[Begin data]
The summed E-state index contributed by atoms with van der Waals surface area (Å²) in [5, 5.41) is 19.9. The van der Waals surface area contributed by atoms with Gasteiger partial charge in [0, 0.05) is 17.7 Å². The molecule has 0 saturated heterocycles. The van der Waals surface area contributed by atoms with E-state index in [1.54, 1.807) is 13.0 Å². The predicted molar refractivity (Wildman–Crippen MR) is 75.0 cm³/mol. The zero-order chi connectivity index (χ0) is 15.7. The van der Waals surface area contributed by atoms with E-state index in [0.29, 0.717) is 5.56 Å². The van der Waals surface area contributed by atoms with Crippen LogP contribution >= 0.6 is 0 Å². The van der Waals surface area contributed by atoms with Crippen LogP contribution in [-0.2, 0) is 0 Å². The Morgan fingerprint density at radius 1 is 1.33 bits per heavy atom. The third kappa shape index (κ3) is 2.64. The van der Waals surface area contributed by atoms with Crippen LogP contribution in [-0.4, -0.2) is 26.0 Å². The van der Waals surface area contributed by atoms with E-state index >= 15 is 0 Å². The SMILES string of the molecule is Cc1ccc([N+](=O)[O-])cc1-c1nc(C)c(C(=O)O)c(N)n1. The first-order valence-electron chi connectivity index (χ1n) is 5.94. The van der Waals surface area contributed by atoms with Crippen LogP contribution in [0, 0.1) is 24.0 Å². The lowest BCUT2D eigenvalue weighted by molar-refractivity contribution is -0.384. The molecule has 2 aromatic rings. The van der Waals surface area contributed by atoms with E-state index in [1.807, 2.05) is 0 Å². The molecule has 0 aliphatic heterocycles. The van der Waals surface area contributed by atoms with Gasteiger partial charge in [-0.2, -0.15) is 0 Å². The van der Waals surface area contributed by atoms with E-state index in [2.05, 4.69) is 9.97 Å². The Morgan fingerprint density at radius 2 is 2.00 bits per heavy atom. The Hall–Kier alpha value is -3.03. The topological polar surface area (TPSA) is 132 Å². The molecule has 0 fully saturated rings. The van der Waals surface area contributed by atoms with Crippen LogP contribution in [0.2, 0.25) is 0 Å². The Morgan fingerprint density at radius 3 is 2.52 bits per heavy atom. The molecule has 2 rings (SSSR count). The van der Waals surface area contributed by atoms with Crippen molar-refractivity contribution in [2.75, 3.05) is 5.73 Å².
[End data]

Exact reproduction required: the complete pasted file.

The summed E-state index contributed by atoms with van der Waals surface area (Å²) in [5, 5.41) is 19.9. The van der Waals surface area contributed by atoms with Gasteiger partial charge in [0, 0.05) is 17.7 Å². The molecule has 0 saturated heterocycles. The van der Waals surface area contributed by atoms with E-state index in [1.54, 1.807) is 13.0 Å². The predicted molar refractivity (Wildman–Crippen MR) is 75.0 cm³/mol. The zero-order chi connectivity index (χ0) is 15.7. The van der Waals surface area contributed by atoms with E-state index in [0.29, 0.717) is 5.56 Å². The van der Waals surface area contributed by atoms with Crippen LogP contribution >= 0.6 is 0 Å². The van der Waals surface area contributed by atoms with Crippen LogP contribution in [-0.2, 0) is 0 Å². The Morgan fingerprint density at radius 1 is 1.33 bits per heavy atom. The third kappa shape index (κ3) is 2.64. The van der Waals surface area contributed by atoms with Crippen LogP contribution in [-0.4, -0.2) is 26.0 Å². The van der Waals surface area contributed by atoms with E-state index >= 15 is 0 Å². The SMILES string of the molecule is Cc1ccc([N+](=O)[O-])cc1-c1nc(C)c(C(=O)O)c(N)n1. The first-order valence-electron chi connectivity index (χ1n) is 5.94. The van der Waals surface area contributed by atoms with Crippen LogP contribution in [0, 0.1) is 24.0 Å². The lowest BCUT2D eigenvalue weighted by molar-refractivity contribution is -0.384. The molecule has 2 aromatic rings. The van der Waals surface area contributed by atoms with E-state index in [1.807, 2.05) is 0 Å². The molecule has 0 aliphatic heterocycles. The van der Waals surface area contributed by atoms with Gasteiger partial charge in [-0.2, -0.15) is 0 Å². The van der Waals surface area contributed by atoms with E-state index in [2.05, 4.69) is 9.97 Å². The Morgan fingerprint density at radius 2 is 2.00 bits per heavy atom. The Hall–Kier alpha value is -3.03. The topological polar surface area (TPSA) is 132 Å². The molecule has 0 fully saturated rings. The van der Waals surface area contributed by atoms with Crippen LogP contribution in [0.2, 0.25) is 0 Å². The Morgan fingerprint density at radius 3 is 2.52 bits per heavy atom. The molecule has 2 rings (SSSR count). The van der Waals surface area contributed by atoms with Crippen molar-refractivity contribution in [2.75, 3.05) is 5.73 Å².